The Kettering Foundation long ago identified a disconnect between the public and politics. People in communities all over the country felt estranged from their elected representatives, from their public institutions, and most importantly, from each other. A significant portion of this disconnect focused on how issues in communities got named and framed. Kettering surmised, correctly, that if a public issue was named in such a way that the public could not identify with it, then the public would have a difficult time supporting it. However, if the public could identify a public problem together (naming) and then discuss choices on how to solve the particular problem (framing), then the likelihood of greater community action increased ten-fold.
Since 1974, the Jefferson Center has conducted Citizen Juries at the local, state and national levels. In a Citizens Jury, a randomly selected, demographically representative panel of citizens, which serve as a microcosm of the public, meet to carefully examine an issue of public significance. At the end of their moderated hearings, the members present their recommendations to the public. The Citizens Jury process is a comprehensive tool that allows decision makers to hear thoughtful citizen input. Juries have addressed topics including national health care reform, budget priorities, environmental issues and local school district facility needs.
The Jewish-Palestinian Living Room Dialogue Group.
Len and Libby Traubman keep hundreds of people inspired and updated on Jewish-Palestinian dialogue efforts around the world through their e-newsletter and website.
Len and Libby Traubman have been organizing Jewish-Palestinian dialogue in the San Francisco Bay area for over a decade. Their website features a 'how to' page on initiating Jewish-Palestinian dialogue groups, as well as many great articles and links. The Traubmans have spawned many similar, yet diverse groups in the Bay area, and their ideas have spread into new cities and campuses.
The principal objective of JPD is to synthesize the research, opinion, projects, experiments and experiences of academics and practitioners in the emerging multi-disciplinary field and political movement called by some "deliberative democracy." By doing this, we hope to help improve future research endeavors in this field and aid in the transformation of modern representative democracy into a more citizen friendly form. The JPD actually has two websites - one for its "academic side" and one for its "practitioner side."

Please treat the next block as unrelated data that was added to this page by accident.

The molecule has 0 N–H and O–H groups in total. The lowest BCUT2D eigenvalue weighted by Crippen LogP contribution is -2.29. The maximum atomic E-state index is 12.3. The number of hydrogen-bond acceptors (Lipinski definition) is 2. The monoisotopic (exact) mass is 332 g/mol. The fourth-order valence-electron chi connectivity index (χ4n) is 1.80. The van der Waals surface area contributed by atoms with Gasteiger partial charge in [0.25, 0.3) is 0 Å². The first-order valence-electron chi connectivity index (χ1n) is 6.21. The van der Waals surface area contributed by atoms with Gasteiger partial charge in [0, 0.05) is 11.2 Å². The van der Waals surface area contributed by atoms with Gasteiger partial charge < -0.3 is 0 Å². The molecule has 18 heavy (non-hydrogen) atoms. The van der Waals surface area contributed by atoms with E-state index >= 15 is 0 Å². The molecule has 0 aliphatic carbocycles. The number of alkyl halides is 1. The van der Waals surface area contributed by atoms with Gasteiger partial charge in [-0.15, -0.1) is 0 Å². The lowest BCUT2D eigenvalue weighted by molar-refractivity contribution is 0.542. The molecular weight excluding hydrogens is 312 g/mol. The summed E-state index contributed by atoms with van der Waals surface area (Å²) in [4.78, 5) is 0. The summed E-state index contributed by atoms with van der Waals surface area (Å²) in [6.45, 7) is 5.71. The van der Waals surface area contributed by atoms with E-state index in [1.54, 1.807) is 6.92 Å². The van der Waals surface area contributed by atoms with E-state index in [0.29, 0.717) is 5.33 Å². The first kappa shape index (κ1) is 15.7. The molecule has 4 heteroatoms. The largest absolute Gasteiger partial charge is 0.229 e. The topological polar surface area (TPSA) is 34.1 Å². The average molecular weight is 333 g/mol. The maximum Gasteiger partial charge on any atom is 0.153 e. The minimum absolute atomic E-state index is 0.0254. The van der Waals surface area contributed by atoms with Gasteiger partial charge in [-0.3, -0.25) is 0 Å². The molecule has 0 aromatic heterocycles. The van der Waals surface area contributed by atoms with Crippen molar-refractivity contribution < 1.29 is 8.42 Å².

Steve Farkas, Patrick Foley and Ann Duffett. Public Agenda, 2001.
This research study finds that school district leaders say they are eager for public engagement in educational decision making, but the venue they rely on most - the school board meeting - is primarily seen as a vehicle for the most vocal and disgruntled citizens. This 48-page publication is available for $10 through Public Agenda.
The central question behind the foundation's research is currently this: What does it take to make democracy work as it should? The Kettering Foundation produces low-cost publications of interest to dialogue leaders. A few examples are: Making Choices Together: The Power of Public Deliberation; Community Leadership: Community Change through Public Action; and How the Community Works: Officeholder Perspectives on Democratic Self-Government and the Community. The Kettering Foundation spawned the National Issues Forums.
This manual teaches the Conversation Café method in detail. This is the simplest process we know and one that has a proven track record to be easily and reliably adopted by hosts who may have no previous experience - as well as by skilled facilitators. This manual provides a process that will honor LTA principles and enable you to take the conversation from small talk to big talk in a way that allows everyone to feel respected, safe and heard. With a little study and preparation, your conversation can create a positive and empowering experience for all.
The Harwood Institute for Public Innovation, 2003.
Making it Real offers seven ways for public leaders and organizations to infuse civic engagement practices throughout their public work. The workbook presents stories of success and provides concrete tools and actions to help leaders to tap the talent and energy within a community to bring new life into a community organization; discover common ground among organizations in order to work more effectively together; set ground rules that encourage people to listen as well as engage; ask new questions that create new possibilities, and more.
Marianne "Mille" Bojer, Marianne Knuth, Colleen Magner. Pioneers of Change Associates. Johannesburg, South Africa, 2006.
A number of methods for facilitating face-to-face dialogue have been emerging globally, in particular over the past 20 years. This collection profiles 10 such methods in depth and a number of others more briefly. This research project was commissioned by the German Technical Co-operation (GTZ). It is part of their supporting the Nelson Mandela Foundation (NMF) to explore ways in which dialogue can be used to address social challenges in South Africa.